Which of today's emerging technologies have a chance at solving a big problem and opening up new opportunities? Here are our picks. The 10 on this list all had an impressive milestone in the past year or are on the verge of one. These are technologies you need to know about right now.
Over the past decade the focus of many bioengineers and clinicians has been shifting towards "immune engineering" approaches that include but are not limited to engineered biomaterials for vaccines, immunotherapy (immune-modulation), cell and gene therapy, immune microenvironment engineering, and systems immunology. These research areas embrace a comprehensive list of translational immunology-associated problems including chronic infections, autoimmune diseases, aggressive cancers, allergies, etc. The purpose of the Immune Engineering SIG is to bring together emerging ideas and provide a venue for professional interaction to a large number of academic and industrial research groups and scientists working in these areas.
Precise Gene Editing in Plants
A new gene-editing method is providing a precise way to modify crops in hopes of making them yield more food and resist drought and disease more effectively. Research in the past year has shown that the resulting plants have no traces of foreign DNA, making it possible that they will not fall under existing regulations governing genetically modified organisms and will sidestep many of the consumer concerns over these GMOs.
A growing number of China’s 691 million smartphone users now regularly dispense with swipes, taps, and tiny keyboards when looking things up on the country’s most popular search engine, Baidu. China is an ideal place for voice interfaces to take off, because Chinese characters were hardly designed with tiny touch screens in mind. But people everywhere should benefit as Baidu advances speech technology and makes voice interfaces more practical and useful. That could make it easier for anyone to communicate with the machines around us.
Rockets typically are destroyed on their maiden voyage. But now they can make an upright landing and be refueled for another trip, setting the stage for a new era in spaceflight. Two tech billionaires made it happen. Jeff Bezos’s Blue Origin first pulled off a landing in November; Elon Musk’s SpaceX did it in December.
Robots That Teach Each Other
Many of the jobs humans would like robots to perform, such as packing items in warehouses, assisting bedridden patients, or aiding soldiers on the front lines, aren’t yet possible because robots still don’t recognize and easily handle common objects. People generally have no trouble folding socks or picking up water glasses, because we’ve gone through “a big data collection process” called childhood. For robots to do the same types of routine tasks, they also need access to reams of data on how to grasp and manipulate objects. What if robots could figure out more things on their own and share that knowledge among themselves? That’s the theory behind Tellex’s “Million Object Challenge.” The goal is for research robots around the world to learn how to spot and handle simple items from bowls to bananas, upload their data to the cloud, and allow other robots to analyze and use the information.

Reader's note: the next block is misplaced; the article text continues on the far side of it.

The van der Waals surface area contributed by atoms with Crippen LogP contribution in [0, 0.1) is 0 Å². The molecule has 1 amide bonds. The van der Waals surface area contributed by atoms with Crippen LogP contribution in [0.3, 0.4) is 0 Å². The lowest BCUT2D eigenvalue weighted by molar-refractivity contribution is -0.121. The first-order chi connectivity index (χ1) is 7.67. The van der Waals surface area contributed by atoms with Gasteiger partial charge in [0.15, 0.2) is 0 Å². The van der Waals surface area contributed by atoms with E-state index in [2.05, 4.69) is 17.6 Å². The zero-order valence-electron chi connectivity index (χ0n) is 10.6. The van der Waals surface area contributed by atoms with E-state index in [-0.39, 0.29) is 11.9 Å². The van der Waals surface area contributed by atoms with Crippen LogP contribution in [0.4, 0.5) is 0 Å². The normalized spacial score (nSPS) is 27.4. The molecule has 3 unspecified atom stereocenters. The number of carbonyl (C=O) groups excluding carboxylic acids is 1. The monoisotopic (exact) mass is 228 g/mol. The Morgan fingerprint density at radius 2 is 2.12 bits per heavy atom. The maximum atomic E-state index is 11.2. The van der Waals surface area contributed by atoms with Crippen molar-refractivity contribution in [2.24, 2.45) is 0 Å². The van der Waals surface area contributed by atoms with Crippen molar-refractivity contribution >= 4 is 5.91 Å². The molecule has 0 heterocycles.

DNA App Store
An online store for information about your genes will make it cheap and easy to learn more about your health risks and predispositions. Helix, a San Francisco–based company that last summer secured more than $100 million in a quest to create the first “app store” for genetic information.
Buffalo River, the future of the solar power industry is under construction. SolarCity’s sprawling Buffalo factory, built and paid for by the state of New York, is nearing completion and will soon begin producing some of the most efficient solar panels available commercially. Capable of making 10,000 solar panels a day, or one gigawatt of solar capacity a year, it will be the largest solar manufacturing plant in North America and one of the biggest in the world.
The intra-office messaging system known as Slack is often described as the fastest-growing workplace software the world has ever seen. It surpassed two million daily users less than three years after its launch in 2013. Slack gives you a centralized place to communicate with your colleagues through instant messages and in chat rooms, which can reduce the time you have to spend on e-mail. Whether you’re on a mobile device or a desktop computer, you can upload files, get and manipulate information stored in spreadsheets or other business applications, and easily search through past conversations.
In October 2014, Elon Musk’s electric-car company began rolling out sedans with a dozen ultrasonic sensors discreetly placed around both bumpers and sides. For an additional $4,250, Tesla customers could purchase a “technology package” that used the sensors, as well as a camera, a front radar, and digitally controlled brakes, to help avoid collisions—essentially allowing the car to take over and stop before crashing.
Power from the Air
Even the smallest Internet-connected devices typically need a battery or power cord. Not for much longer. Technology that lets gadgets work and communicate using only energy harvested from nearby TV, radio, cell-phone, or Wi-Fi signals is headed toward commercialization. The University of Washington researchers who developed the technique have demonstrated Internet-connected temperature and motion sensors, and even a camera, powered that way.